Whether or not General MacArthur stated that he desired the Negritos to be assisted is academic. The legend itself requires assistance. The American propensity to dip their oar in the sociological ocean of every country on earth becomes evident when the Negrito situation is viewed dispassionately. There has never been a specific U. S. obligation to support these people, and special privileges enjoyed by the Negritos, accorded to no other Filipinos, have varied from outright gifts to the right to set up vendor stands at the air terminal, base operations, and the shopping facility.
I was never able to determine what the goal of the various base social welfare activities was. If it was assimilation of Negritos into Philippine society through training and other programs, it has been a miserable failure. If the goal was to assist the village as an ethnic entity, that too has failed. Negritos have migrated to Clark from all over Luzon. The cost to the United States became prohibitive.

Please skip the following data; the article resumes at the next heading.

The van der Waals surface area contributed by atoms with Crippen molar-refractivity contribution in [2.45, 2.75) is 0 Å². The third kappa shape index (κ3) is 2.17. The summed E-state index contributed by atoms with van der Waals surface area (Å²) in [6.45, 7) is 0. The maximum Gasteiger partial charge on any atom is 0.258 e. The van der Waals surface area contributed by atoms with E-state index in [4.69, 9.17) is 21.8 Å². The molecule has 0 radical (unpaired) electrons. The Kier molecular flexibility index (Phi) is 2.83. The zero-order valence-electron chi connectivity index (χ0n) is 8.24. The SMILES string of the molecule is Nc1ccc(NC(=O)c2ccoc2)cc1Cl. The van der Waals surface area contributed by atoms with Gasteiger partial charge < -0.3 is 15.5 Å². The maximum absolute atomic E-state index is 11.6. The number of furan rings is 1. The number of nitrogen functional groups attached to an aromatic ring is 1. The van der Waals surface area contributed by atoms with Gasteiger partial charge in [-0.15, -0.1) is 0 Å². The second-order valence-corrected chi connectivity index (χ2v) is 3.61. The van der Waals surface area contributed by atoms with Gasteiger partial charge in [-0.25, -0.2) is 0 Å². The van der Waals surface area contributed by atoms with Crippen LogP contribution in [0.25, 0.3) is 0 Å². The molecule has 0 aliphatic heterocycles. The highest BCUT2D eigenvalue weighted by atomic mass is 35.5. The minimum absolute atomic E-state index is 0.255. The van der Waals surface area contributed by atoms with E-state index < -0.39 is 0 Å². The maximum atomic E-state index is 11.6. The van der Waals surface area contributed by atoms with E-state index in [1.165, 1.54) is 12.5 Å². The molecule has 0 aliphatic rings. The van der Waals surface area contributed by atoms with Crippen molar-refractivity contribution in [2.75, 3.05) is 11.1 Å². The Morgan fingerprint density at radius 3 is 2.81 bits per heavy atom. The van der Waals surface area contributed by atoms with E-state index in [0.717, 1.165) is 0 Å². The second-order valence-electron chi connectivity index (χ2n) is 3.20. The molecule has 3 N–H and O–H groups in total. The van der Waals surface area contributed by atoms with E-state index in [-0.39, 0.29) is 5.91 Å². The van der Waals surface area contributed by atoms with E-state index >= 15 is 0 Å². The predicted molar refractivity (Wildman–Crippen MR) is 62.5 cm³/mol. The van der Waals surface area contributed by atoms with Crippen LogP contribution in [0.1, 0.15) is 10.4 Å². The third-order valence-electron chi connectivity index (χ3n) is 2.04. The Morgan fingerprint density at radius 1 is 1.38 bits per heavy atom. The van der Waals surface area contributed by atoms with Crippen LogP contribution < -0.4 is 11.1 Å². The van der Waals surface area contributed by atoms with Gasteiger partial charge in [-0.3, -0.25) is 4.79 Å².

With the advent of martial law and restrictions on possession of knives and other weapons, I directed that restrictions be placed on the sale of these articles, none of which were products of the Negrito Village anyway. Most items were manufactured in Manila and sold by little brown people, some of whom might have had Negrito ancestors.
Many of the ladies involved in social welfare identified me as a blood relative to Simon Legree, since it was my belief that regardless of whether a person was a little kinky-haired aborigine or something else, he still is a Philippine citizen and social and civic actions should confine themselves to activity in the best interest of the United States and not get wiped out with an attitude of trying to correct the ills of Philippine society.